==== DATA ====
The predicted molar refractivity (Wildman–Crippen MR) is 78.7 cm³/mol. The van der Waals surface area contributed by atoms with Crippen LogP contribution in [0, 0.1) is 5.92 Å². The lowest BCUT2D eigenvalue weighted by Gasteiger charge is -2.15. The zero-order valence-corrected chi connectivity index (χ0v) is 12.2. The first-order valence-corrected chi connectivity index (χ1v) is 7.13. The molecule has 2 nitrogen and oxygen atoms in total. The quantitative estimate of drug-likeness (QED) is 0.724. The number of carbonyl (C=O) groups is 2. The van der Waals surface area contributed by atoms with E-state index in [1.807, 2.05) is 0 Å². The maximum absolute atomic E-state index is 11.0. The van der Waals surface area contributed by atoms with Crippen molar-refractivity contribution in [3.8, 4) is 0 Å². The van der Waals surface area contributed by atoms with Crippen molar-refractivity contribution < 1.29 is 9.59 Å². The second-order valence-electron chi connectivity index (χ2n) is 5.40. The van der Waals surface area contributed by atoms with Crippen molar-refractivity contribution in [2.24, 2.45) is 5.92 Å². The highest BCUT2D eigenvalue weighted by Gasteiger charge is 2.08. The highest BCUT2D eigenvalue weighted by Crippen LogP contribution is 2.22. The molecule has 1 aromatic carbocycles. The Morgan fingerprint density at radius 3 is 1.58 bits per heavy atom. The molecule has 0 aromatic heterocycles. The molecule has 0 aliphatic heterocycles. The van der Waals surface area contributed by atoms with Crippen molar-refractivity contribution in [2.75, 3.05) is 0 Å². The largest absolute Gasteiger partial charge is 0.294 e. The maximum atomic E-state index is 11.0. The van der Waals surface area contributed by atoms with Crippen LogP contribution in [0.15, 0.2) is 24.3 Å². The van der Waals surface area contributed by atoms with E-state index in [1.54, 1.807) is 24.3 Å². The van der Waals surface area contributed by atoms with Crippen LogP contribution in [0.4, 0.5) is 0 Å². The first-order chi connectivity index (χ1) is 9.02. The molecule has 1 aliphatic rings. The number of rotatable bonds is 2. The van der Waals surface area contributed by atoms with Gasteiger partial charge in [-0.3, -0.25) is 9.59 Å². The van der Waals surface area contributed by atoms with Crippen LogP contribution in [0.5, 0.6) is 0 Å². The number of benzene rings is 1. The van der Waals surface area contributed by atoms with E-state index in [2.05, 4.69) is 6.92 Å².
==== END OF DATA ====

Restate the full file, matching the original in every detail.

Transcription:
The predicted molar refractivity (Wildman–Crippen MR) is 78.7 cm³/mol. The van der Waals surface area contributed by atoms with Crippen LogP contribution in [0, 0.1) is 5.92 Å². The lowest BCUT2D eigenvalue weighted by Gasteiger charge is -2.15. The zero-order valence-corrected chi connectivity index (χ0v) is 12.2. The first-order valence-corrected chi connectivity index (χ1v) is 7.13. The molecule has 2 nitrogen and oxygen atoms in total. The quantitative estimate of drug-likeness (QED) is 0.724. The number of carbonyl (C=O) groups is 2. The van der Waals surface area contributed by atoms with E-state index in [1.807, 2.05) is 0 Å². The maximum absolute atomic E-state index is 11.0. The van der Waals surface area contributed by atoms with Crippen molar-refractivity contribution in [3.8, 4) is 0 Å². The van der Waals surface area contributed by atoms with Crippen molar-refractivity contribution < 1.29 is 9.59 Å². The second-order valence-electron chi connectivity index (χ2n) is 5.40. The van der Waals surface area contributed by atoms with Crippen molar-refractivity contribution in [2.24, 2.45) is 5.92 Å². The highest BCUT2D eigenvalue weighted by Gasteiger charge is 2.08. The highest BCUT2D eigenvalue weighted by Crippen LogP contribution is 2.22. The molecule has 1 aromatic carbocycles. The Morgan fingerprint density at radius 3 is 1.58 bits per heavy atom. The molecule has 0 aromatic heterocycles. The molecule has 0 aliphatic heterocycles. The van der Waals surface area contributed by atoms with Crippen molar-refractivity contribution in [2.75, 3.05) is 0 Å². The largest absolute Gasteiger partial charge is 0.294 e. The maximum atomic E-state index is 11.0. The van der Waals surface area contributed by atoms with Crippen LogP contribution in [0.15, 0.2) is 24.3 Å². The van der Waals surface area contributed by atoms with E-state index in [1.54, 1.807) is 24.3 Å². The van der Waals surface area contributed by atoms with Crippen LogP contribution in [0.4, 0.5) is 0 Å². The first-order chi connectivity index (χ1) is 9.02. The molecule has 1 aliphatic rings. The number of rotatable bonds is 2. The van der Waals surface area contributed by atoms with Gasteiger partial charge in [-0.3, -0.25) is 9.59 Å². The van der Waals surface area contributed by atoms with Crippen LogP contribution in [0.5, 0.6) is 0 Å². The number of benzene rings is 1. The van der Waals surface area contributed by atoms with E-state index in [2.05, 4.69) is 6.92 Å².